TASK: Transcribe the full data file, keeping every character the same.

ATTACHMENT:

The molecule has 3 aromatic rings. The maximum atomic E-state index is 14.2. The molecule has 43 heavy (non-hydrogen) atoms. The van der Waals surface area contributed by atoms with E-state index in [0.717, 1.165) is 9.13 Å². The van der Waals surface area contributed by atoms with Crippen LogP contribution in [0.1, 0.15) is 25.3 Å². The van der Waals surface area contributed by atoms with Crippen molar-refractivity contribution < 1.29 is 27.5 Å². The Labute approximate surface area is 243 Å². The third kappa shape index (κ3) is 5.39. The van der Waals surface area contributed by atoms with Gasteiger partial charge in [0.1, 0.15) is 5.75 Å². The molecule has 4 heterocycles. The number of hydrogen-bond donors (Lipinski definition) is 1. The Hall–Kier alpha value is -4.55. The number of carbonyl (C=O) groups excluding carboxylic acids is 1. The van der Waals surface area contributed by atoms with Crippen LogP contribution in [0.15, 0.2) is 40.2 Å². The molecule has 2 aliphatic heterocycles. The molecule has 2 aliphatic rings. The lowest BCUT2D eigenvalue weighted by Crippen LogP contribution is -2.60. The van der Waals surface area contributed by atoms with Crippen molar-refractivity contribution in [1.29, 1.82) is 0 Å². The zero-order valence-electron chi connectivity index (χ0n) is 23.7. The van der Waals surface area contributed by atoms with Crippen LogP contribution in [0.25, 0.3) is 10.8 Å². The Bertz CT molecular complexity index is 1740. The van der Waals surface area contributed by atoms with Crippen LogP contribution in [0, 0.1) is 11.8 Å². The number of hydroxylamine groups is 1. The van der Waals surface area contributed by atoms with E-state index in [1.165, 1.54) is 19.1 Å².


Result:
The molecule has 3 aromatic rings. The maximum atomic E-state index is 14.2. The molecule has 43 heavy (non-hydrogen) atoms. The van der Waals surface area contributed by atoms with E-state index in [0.717, 1.165) is 9.13 Å². The van der Waals surface area contributed by atoms with Crippen LogP contribution in [0.1, 0.15) is 25.3 Å². The van der Waals surface area contributed by atoms with Crippen molar-refractivity contribution < 1.29 is 27.5 Å². The Labute approximate surface area is 243 Å². The third kappa shape index (κ3) is 5.39. The van der Waals surface area contributed by atoms with Gasteiger partial charge in [0.1, 0.15) is 5.75 Å². The molecule has 4 heterocycles. The number of hydrogen-bond donors (Lipinski definition) is 1. The Hall–Kier alpha value is -4.55. The number of carbonyl (C=O) groups excluding carboxylic acids is 1. The van der Waals surface area contributed by atoms with Crippen LogP contribution in [0.15, 0.2) is 40.2 Å². The molecule has 2 aliphatic heterocycles. The molecule has 2 aliphatic rings. The lowest BCUT2D eigenvalue weighted by Crippen LogP contribution is -2.60. The van der Waals surface area contributed by atoms with Crippen molar-refractivity contribution in [1.29, 1.82) is 0 Å². The zero-order valence-electron chi connectivity index (χ0n) is 23.7. The van der Waals surface area contributed by atoms with Crippen LogP contribution in [0.25, 0.3) is 10.8 Å². The Bertz CT molecular complexity index is 1740. The van der Waals surface area contributed by atoms with Crippen LogP contribution in [0, 0.1) is 11.8 Å². The number of hydroxylamine groups is 1. The van der Waals surface area contributed by atoms with E-state index in [1.165, 1.54) is 19.1 Å².